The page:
ROOF-TOP beehives on London office blocks are the latest aid in the battle to save our pollinating friends from urban extinction.

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In recent years, the London bee population is thought to have halved.

Already, five firms in and around Holborn area have put apiaries – the name for a group of beehives – on their roofs, the start of a scheme from the inmidtown group that aims to have 560 businesses following suit.

Those first five have a total of 40,000 bees. At that rate, if the rest signed up, there would be five and half million extra bees flying around.

“It just seemed like a great project and staff absolutely love it,” Sam Hudson, of law firm Olswang, told BBC London. Olswang is one of the companies to have installed a roof-top hive.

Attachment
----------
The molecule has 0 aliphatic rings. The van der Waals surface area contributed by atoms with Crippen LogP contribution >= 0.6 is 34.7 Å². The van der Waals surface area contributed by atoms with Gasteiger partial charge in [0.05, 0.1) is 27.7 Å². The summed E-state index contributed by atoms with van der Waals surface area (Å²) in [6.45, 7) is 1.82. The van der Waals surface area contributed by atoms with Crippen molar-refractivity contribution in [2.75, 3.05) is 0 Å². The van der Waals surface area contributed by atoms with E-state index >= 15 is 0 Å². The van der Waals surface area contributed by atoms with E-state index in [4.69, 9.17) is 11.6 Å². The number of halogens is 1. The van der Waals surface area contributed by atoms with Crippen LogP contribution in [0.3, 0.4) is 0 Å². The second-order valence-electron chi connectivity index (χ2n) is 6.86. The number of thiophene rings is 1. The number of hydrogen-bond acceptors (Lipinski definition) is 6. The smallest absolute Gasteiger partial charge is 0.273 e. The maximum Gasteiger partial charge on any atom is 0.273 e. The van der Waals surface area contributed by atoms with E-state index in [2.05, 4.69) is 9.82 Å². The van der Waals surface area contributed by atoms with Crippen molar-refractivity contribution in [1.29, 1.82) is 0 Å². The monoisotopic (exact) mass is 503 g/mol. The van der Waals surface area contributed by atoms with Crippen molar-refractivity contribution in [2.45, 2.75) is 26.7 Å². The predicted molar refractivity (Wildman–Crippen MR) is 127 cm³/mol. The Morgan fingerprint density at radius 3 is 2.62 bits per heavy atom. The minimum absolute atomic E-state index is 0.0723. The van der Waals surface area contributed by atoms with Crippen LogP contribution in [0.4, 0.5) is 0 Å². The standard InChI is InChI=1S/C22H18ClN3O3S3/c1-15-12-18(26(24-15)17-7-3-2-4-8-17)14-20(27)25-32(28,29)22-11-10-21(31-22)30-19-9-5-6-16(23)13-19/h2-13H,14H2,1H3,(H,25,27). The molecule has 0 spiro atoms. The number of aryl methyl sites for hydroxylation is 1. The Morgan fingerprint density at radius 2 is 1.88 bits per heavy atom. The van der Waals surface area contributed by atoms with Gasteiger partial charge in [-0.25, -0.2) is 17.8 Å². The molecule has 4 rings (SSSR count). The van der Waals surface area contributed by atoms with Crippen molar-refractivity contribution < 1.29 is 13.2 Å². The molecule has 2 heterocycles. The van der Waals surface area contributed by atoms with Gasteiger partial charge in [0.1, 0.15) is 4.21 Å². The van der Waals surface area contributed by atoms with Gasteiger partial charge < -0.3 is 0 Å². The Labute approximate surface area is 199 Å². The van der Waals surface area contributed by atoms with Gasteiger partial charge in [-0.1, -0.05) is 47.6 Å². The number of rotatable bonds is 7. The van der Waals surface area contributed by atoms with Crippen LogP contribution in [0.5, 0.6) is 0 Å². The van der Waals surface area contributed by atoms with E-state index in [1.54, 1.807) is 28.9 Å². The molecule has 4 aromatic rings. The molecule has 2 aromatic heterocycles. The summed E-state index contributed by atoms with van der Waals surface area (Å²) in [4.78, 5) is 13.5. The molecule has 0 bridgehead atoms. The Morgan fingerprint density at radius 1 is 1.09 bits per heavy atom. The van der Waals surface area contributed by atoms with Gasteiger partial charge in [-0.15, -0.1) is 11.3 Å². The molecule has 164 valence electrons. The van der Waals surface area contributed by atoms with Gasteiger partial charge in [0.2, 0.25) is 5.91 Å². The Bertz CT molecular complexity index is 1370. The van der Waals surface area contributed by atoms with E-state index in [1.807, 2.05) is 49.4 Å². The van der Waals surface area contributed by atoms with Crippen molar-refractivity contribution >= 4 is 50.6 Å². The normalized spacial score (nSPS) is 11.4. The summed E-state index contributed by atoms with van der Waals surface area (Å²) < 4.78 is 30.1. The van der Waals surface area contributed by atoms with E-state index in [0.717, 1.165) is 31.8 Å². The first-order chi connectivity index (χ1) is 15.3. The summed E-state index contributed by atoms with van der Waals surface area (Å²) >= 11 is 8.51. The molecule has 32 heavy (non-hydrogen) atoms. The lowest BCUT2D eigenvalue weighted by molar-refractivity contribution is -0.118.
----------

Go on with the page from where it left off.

The inmidtown scheme isn’t the first roof-top bee drive. Back in 2008, when the scale of the missing London bee problem became clear, Fortnum and Mason put an apiary on its roof above Piccadilly.

Meanwhile, this weekend sees the London Honey Festival hit town, with a free public event at the Royal Festival Hall on Sunday.

As might be expected, the festival features honey tasting and observation hives, but it also has honey massages and what they are calling bee-themed music.